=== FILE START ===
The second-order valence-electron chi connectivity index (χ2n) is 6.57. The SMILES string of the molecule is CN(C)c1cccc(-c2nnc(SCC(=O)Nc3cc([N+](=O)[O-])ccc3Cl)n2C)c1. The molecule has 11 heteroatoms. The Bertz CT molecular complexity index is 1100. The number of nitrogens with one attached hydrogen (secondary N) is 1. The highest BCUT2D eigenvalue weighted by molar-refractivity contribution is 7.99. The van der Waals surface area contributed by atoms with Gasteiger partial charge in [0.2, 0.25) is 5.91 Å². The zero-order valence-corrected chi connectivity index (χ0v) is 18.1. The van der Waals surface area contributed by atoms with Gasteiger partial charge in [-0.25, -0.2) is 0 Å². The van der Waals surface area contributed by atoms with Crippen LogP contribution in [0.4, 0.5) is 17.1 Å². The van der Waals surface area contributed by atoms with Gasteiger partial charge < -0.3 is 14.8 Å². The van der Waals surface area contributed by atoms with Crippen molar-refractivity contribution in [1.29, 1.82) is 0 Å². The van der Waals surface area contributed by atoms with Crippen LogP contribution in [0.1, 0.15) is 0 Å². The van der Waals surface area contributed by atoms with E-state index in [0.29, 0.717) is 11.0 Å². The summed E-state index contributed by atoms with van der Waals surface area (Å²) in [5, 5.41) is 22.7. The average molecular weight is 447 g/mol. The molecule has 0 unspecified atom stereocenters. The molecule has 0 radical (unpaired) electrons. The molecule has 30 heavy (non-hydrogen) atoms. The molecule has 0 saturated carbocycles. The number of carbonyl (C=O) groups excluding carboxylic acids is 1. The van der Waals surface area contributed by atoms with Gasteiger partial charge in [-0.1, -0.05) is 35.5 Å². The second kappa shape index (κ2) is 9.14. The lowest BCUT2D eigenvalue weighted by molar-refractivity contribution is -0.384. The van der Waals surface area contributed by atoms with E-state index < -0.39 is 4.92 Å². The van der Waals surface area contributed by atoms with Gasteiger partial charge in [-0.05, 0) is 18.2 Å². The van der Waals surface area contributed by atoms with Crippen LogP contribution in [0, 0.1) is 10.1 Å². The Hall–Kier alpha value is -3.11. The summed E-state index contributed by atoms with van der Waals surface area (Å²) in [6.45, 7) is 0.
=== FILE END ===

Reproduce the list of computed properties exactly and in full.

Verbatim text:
The second-order valence-electron chi connectivity index (χ2n) is 6.57. The SMILES string of the molecule is CN(C)c1cccc(-c2nnc(SCC(=O)Nc3cc([N+](=O)[O-])ccc3Cl)n2C)c1. The molecule has 11 heteroatoms. The Bertz CT molecular complexity index is 1100. The number of nitrogens with one attached hydrogen (secondary N) is 1. The highest BCUT2D eigenvalue weighted by molar-refractivity contribution is 7.99. The van der Waals surface area contributed by atoms with Gasteiger partial charge in [0.2, 0.25) is 5.91 Å². The zero-order valence-corrected chi connectivity index (χ0v) is 18.1. The van der Waals surface area contributed by atoms with Gasteiger partial charge in [-0.25, -0.2) is 0 Å². The van der Waals surface area contributed by atoms with Crippen LogP contribution in [0.4, 0.5) is 17.1 Å². The van der Waals surface area contributed by atoms with Gasteiger partial charge < -0.3 is 14.8 Å². The van der Waals surface area contributed by atoms with Crippen molar-refractivity contribution in [1.29, 1.82) is 0 Å². The van der Waals surface area contributed by atoms with Crippen LogP contribution in [0.1, 0.15) is 0 Å². The van der Waals surface area contributed by atoms with E-state index in [0.29, 0.717) is 11.0 Å². The summed E-state index contributed by atoms with van der Waals surface area (Å²) in [5, 5.41) is 22.7. The average molecular weight is 447 g/mol. The molecule has 0 unspecified atom stereocenters. The molecule has 0 radical (unpaired) electrons. The molecule has 30 heavy (non-hydrogen) atoms. The molecule has 0 saturated carbocycles. The number of carbonyl (C=O) groups excluding carboxylic acids is 1. The van der Waals surface area contributed by atoms with Gasteiger partial charge in [-0.1, -0.05) is 35.5 Å². The second kappa shape index (κ2) is 9.14. The lowest BCUT2D eigenvalue weighted by molar-refractivity contribution is -0.384. The van der Waals surface area contributed by atoms with E-state index < -0.39 is 4.92 Å². The van der Waals surface area contributed by atoms with Gasteiger partial charge in [-0.05, 0) is 18.2 Å². The van der Waals surface area contributed by atoms with Crippen LogP contribution in [0, 0.1) is 10.1 Å². The Hall–Kier alpha value is -3.11. The summed E-state index contributed by atoms with van der Waals surface area (Å²) in [6.45, 7) is 0.